Long Ba “David” NGUYEN and Lan Phuong Ngoc Huynh, Appellants, v. TECHNICAL AND SCIENTIFIC APPLICATION, INC. d/b/a T.S.A., and William C. Smith, Individually, Appellees.
The issue in this case is whether an employee who is constructively discharged, but not fired, may sue for wrongful termination under the Sabine Pilot exception to the employment-at-will doctrine.1 We hold the employee may do so. Therefore, we reverse the summary judgment and remand the cause.
In late 1996, Nguyen worked as a network engineer for TSA. He was ordered to load certain software onto personal computers. Nguyen believed this violated federal criminal copyright laws and refused to do it.2 He was told that if he did not load the software, he would receive a pay cut. Nguyen was then transferred to the lab, a position he held when he first began work at TSA. He considered the transfer a demotion. In February 1997, Nguyen sent a resignation letter to TSA, stating that because he refused to load software illegally, he was humiliated, harassed, and tormented to the point that working at TSA was intolerable.
Appellants sued, alleging wrongful termination. Appellees filed special exceptions, asserting that Sabine Pilot allowed relief only for firing, not for constructive discharge. The trial judge granted the special exception, struck the wrongful termination claim, and allowed appellants to amend. Appellees then moved for summary judgment, asserting Sabine Pilot did not apply to constructive discharges. Appellants' second amended petition alleged Nguyen was wrongfully “discharged, as that term is defined and understood under Texas law.” The trial judge granted summary judgment.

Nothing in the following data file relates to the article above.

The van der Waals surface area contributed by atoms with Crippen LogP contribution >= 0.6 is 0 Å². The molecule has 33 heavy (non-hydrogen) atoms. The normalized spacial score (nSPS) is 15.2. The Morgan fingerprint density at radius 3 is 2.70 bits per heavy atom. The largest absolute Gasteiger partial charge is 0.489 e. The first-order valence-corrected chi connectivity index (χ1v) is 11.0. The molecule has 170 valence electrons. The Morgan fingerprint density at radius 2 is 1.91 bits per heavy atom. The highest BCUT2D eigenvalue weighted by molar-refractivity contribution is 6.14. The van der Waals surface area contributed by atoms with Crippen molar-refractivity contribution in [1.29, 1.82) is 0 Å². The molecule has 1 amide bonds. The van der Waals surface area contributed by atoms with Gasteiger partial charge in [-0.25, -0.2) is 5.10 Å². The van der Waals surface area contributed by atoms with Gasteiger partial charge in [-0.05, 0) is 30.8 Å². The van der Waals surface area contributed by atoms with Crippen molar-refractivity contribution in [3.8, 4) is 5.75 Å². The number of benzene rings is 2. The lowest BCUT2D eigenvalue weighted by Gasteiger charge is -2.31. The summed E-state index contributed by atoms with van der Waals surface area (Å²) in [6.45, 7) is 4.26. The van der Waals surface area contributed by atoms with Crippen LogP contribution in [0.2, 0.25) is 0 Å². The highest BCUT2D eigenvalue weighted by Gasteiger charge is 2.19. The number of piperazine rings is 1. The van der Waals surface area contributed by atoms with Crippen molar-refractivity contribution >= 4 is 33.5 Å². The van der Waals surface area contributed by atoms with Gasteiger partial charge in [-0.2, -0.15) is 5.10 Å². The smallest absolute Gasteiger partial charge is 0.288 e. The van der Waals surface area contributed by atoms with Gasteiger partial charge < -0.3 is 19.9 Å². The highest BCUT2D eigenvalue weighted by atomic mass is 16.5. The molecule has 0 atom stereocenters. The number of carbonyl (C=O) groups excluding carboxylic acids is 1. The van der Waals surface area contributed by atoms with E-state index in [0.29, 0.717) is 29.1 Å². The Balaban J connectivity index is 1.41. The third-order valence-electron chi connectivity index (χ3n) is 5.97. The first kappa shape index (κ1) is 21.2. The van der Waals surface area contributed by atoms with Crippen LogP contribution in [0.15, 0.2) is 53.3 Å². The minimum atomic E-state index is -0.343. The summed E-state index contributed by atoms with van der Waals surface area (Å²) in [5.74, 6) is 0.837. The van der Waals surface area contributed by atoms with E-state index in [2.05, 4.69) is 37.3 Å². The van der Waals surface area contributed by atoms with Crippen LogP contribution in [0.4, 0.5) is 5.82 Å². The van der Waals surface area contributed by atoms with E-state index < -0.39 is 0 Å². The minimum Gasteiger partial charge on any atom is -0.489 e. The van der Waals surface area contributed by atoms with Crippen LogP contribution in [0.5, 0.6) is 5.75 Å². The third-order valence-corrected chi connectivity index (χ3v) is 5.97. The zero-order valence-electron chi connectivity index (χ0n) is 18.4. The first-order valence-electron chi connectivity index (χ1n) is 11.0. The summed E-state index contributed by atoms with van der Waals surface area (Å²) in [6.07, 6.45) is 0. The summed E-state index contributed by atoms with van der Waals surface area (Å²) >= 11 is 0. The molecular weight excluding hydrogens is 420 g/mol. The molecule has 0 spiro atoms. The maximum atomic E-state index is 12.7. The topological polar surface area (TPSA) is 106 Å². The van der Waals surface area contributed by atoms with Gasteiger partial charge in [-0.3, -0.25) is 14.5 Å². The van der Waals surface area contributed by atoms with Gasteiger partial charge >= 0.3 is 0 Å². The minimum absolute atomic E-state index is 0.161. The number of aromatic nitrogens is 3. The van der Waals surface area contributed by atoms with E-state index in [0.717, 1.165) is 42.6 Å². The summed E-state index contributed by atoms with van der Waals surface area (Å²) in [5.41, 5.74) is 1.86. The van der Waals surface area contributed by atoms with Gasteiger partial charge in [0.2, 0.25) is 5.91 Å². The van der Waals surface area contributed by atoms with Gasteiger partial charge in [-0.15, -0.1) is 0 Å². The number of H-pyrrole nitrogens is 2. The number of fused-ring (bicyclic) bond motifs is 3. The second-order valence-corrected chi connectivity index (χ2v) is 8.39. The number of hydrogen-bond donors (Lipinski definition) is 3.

Appellants contend the judge erred because the Sabine Pilot exception protects an employee constructively discharged for refusing to commit a crime. We follow the usual standard of review. tex.R. Civ. P. 166a(c); Sabine Pilot Serv., Inc. v. Hauck, 687 S.W.2d 733, 734 (Tex.1985).
In Texas, employment for an indefinite term generally may be terminated at will and without cause. East Line & R.R. Co. v. Scott, 72 Tex. 70, 75, 10 S.W. 99, 102 (1888). However, an employee may sue if he was discharged solely for refusing to perform an illegal act. Sabine Pilot, 687 S.W.2d at 735. “That narrow exception covers only the discharge of an employee for the sole reason that the employee refused to perform an illegal act.” Id.
Nguyen asserts that he falls within the Sabine Pilot exception because he was constructively discharged. Appellees assert the Sabine Pilot exception applies only to employees who are actually fired. A sister court has called this an issue of first impression in Texas. Stroud v. VBFSB Holding Corp., 917 S.W.2d 75, 80 (Tex.App.-San Antonio 1996, writ denied).